Are terms like ‘millennial’ actually useful?

Terms like millennial, Gen Z and Gen X are frequently bandied about, but are these demographic groupings actually meaningful to marketers?


Just 7% of marketers believe terms like Gen X, Gen Z and millennial are a very effective means of segmentation, according to an exclusive Marketing Week. In fact, 55% say such demographic groupings are not very effective or not effective at all.

Vodafone head of youth and mass segments Daniel Lambrou explains he would not use such terms to define behaviours or people.

“I wouldn’t use them as part of my marketing strategy, but I would use the generic terms in conversation if I’m trying to articulate a particular point about an age group,” he states.

Similarly, MoneySuperMarket’s head of customer insight, Jonathan Wood, disagrees with “stereotyping” people into a certain group based on the year they were born.

“Attitudes, needs, behaviours and motivations – not to mention life stages – are all very diverse and so, for us, it does not make sense to group people into a collective, just because they happen to be born within a few years of each other,” he adds.

Marketing and insight director at Digital Cinema Media (DCM) Zoe Jones explains that her team avoids what she sees as overly broad labels such as Gen Z or millennial. When researching the 16- to 34-year-old audience, her team was careful to acknowledge the significant differences between someone born in 1984 and 2002.

“There were some interesting differences within the 16 to 34 audience when we looked specifically at the younger end of the spectrum – those aged 16 to 24,” says Jones.

“Social video becomes more ‘binge-watching’ than just something spontaneous; live TV at a broad, non-programme-specific level, is more frequently associated as ‘low attention’; and perceptions of YouTube were more positive.”



There are 2 comments at the moment, we would love to hear your opinion too.

  1. Jon Rolph 16 Apr 2019

    As one who sits squarely in the middle of the age range most would consider “millennials’, I agree that use of such a term for market segmentation is pointless. You’ll have to go a long way to find two millennials, or two Gen X’ers, or two Gen Z’ers even, who both fit neatly into the same segmentation categories.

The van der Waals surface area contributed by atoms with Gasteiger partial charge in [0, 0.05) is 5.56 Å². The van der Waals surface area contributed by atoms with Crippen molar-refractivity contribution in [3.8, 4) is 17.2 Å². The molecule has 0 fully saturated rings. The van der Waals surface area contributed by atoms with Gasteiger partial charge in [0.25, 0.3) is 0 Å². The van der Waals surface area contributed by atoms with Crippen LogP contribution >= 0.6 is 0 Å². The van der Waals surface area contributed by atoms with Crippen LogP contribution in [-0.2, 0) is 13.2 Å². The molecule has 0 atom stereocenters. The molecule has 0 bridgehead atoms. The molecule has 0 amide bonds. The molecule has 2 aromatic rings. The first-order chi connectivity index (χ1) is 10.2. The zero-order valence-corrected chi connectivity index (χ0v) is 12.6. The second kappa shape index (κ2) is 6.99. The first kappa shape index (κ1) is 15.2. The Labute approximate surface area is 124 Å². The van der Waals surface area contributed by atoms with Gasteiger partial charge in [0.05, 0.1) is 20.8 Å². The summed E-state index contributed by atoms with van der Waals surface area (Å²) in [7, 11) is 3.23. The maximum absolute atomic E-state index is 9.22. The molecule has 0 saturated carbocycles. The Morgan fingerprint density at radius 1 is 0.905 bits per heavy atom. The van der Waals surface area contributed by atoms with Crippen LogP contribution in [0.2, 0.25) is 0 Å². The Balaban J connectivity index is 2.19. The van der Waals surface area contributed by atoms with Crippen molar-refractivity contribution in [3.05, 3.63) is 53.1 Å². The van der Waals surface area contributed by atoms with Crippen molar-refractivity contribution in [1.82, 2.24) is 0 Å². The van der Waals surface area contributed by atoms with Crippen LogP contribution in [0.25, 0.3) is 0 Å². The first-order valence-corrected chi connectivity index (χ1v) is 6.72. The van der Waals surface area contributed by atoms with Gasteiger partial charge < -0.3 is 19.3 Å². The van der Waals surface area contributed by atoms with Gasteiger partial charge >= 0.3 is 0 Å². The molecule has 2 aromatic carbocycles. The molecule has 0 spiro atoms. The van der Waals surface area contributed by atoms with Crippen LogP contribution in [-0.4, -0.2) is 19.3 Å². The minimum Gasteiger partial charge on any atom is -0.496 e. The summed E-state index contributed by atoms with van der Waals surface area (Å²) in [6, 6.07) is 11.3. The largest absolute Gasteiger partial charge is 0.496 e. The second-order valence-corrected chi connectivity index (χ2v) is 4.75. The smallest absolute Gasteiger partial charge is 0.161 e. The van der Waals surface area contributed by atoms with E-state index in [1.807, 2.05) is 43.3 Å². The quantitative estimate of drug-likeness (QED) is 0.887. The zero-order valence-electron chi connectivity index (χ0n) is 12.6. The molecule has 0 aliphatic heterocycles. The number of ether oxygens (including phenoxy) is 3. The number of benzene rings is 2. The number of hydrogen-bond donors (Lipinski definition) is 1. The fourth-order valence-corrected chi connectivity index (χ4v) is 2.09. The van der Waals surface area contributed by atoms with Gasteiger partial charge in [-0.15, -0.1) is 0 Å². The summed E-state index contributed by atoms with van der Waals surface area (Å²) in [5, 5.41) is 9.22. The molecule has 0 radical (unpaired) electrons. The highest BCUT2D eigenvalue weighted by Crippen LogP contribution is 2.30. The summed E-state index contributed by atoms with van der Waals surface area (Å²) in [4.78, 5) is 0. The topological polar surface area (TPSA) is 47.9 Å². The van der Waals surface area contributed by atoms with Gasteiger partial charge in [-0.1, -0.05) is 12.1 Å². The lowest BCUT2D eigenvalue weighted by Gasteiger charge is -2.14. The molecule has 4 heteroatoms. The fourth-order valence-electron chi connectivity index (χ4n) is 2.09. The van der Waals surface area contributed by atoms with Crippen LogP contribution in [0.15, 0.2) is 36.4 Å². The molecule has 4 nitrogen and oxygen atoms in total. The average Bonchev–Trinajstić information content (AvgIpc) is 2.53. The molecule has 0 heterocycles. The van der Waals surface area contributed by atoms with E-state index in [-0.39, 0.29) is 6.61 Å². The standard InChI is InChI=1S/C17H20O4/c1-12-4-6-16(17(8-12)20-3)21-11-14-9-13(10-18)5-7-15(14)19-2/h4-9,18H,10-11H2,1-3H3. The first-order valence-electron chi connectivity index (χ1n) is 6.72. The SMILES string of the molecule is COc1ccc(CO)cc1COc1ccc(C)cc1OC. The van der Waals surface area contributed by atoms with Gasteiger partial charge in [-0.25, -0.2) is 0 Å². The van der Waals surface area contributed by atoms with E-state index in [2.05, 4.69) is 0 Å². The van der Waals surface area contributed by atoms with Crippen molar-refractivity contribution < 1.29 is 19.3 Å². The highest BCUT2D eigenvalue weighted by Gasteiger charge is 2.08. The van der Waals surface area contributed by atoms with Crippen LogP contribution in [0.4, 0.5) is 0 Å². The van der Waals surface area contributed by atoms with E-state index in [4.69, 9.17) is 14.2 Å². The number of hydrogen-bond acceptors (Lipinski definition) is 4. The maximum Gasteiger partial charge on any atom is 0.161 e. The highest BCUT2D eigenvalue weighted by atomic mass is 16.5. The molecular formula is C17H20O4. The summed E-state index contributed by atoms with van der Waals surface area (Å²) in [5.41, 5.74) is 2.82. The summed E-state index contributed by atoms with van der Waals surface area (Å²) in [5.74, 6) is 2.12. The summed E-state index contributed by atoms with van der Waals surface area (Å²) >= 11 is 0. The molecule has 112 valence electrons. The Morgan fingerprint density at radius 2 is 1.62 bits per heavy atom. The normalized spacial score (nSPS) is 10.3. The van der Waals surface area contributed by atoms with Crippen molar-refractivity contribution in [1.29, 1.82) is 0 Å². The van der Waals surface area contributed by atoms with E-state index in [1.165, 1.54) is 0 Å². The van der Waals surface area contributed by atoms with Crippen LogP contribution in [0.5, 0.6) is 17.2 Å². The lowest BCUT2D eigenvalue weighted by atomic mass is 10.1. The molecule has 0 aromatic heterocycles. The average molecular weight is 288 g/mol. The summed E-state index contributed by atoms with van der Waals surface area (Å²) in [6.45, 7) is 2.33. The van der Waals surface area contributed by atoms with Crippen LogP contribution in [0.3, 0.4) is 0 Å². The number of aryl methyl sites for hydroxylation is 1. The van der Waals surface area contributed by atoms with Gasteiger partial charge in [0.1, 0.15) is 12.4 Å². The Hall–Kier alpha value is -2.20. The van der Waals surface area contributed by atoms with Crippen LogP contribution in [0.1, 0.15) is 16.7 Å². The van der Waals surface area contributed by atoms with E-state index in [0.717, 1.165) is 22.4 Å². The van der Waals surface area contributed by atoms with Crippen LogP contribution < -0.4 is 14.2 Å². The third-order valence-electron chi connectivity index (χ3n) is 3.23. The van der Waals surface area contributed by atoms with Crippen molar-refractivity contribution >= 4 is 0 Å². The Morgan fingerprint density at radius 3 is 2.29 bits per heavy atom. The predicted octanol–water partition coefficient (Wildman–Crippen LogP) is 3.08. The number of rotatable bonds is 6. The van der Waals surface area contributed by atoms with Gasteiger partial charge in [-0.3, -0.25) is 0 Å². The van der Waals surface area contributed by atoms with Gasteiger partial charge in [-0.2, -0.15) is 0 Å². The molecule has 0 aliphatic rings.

It’s almost (read: exactly) like saying “I’m going to target individuals aged 19-34 because they all like and want the same things.” No marketer in their right minds would consider that a reasonable segment.

  2. Matthew Connaughton 9 May 2019

    Absolutely not. ‘Millennial’ is an inherently anti-marketing word and that shouldn’t even be up for debate.

    There is no definition of the word. If you think I’m wrong, look around – I had to in a previous job and the results were not kind to marketers. It’s pure comedy.

    There are loads of conflicting definitions of what a millennial is, each one in turn shifts the age range slightly compared with the previous, while inferring ever more fluffy characterisations about the preferences for that demographic’s digital channels and their definitely not mythical, honest, attitudes towards things like TV programmes.

    And so, if you take all of the conflicting, ever-expansive ‘definitions’ used – and since nobody agrees on what a millennial is, you have to – it’s just …idiots (marketers) describing “people”, it captures that much of the workforce/people under 50/nearly everyone/someone please make it stop.

    A Millennial can be someone in their early forties or someone at the time of writing this, taking their GCSE exams. How or why marketers need it explaining to them that those are not the same people is depressing.

    Go back to your training; that means there is no segment anymore. In fact there’s barely relatable segments contained within what the word captures. This in turn offers no way apply the word, rendering it useless for 100% of marketers – and that’s why it’s useless.

    Please someone, make it stop.

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